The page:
Centre for Internet & Society

Anubha Sinha participated in a JNC workshop organized by Just Net Coalition Workshop on Equity and Social Justice in a Digital World and its partners in Bangkok from March 25 to 27, 2019.


Digital is increasingly the substratum of much of social, economic and political activities, marking the advent of what has been called as the digital society and economy. While it does promise the advancement of human civilisation in many ways – enabling unimagined efficiencies of resource utilisation and new forms of intelligent social and economic organisation and functioning, these gains are not automatic. This is especially so regarding whether the benefits of a digital society and economy will be equitably distributed, or if data enabled pervasive digital intelligence will get employed by the powerful to further entrench their controls over the rest. It is a telling fact that the last decade and half of the rise of the Internet and digital were also the times of one of the fastest ever worsening of inequality worldwide. If the deep social, economic and political troubles currently faced by the world are any evidence, we may not be employing the newly available digitally intelligent means for better management of our societies and economies.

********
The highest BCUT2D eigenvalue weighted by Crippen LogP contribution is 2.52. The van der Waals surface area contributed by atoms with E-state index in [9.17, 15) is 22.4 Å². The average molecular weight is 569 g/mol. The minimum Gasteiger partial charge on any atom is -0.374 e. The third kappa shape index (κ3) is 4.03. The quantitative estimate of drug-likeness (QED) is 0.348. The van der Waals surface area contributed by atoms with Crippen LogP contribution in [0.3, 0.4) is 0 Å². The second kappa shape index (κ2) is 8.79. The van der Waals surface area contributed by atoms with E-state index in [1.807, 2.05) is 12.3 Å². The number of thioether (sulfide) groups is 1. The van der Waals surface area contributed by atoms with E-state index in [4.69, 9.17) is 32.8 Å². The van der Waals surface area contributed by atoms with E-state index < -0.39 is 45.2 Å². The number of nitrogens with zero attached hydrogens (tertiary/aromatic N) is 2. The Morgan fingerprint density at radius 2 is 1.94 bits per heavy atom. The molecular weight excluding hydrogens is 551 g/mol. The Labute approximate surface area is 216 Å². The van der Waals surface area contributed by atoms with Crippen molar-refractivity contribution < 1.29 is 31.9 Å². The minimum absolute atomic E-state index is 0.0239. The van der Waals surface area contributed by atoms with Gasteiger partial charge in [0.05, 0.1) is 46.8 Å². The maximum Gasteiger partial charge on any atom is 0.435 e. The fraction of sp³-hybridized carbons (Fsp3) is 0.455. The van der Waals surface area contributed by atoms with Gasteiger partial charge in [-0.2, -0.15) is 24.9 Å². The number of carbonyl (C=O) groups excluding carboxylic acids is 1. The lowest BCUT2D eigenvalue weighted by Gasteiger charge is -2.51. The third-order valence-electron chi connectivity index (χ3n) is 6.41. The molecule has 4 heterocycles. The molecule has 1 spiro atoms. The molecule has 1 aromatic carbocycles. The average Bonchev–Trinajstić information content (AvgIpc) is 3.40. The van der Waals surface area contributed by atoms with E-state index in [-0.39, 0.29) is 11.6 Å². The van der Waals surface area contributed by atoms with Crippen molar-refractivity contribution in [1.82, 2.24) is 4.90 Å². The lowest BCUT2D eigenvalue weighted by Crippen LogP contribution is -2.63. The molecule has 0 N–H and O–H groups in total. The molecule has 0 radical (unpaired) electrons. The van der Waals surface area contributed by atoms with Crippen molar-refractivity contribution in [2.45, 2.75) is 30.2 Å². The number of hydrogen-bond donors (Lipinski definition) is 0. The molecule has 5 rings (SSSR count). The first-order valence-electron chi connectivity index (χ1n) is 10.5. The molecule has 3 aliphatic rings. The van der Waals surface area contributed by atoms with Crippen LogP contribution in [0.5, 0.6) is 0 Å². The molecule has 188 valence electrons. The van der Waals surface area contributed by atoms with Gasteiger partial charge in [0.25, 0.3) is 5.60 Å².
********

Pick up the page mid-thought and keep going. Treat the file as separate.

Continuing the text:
Governments, that are supposed to ensure appropriate economic distribution and social justice, are completely at a loss with regard to the digital society/economy phenomenon, and leave it to big – mostly global – business to advice and lead them. Even among civil society, while there exist many groups and networks advocating for the very important civil and political rights in a digital era, there is hardly any presence and work related to corresponding economic and social rights and justice. This has resulted in a singular homogeneous global digital economy discourse which is not just hegemonic – as admittedly happens in other areas as well – but also remains almost entirely uncontested, without any alternatives articulated even at its peripheries. It is underpinned by the neoliberal tenets of seamless techno-enabled economic globalisation, open unregulated markets (but actually monopoly corporate controls), and individual merit and personal responsibility. Productivity and inclusion are both sold as assured outcomes of imbibing digital technologies into everything.

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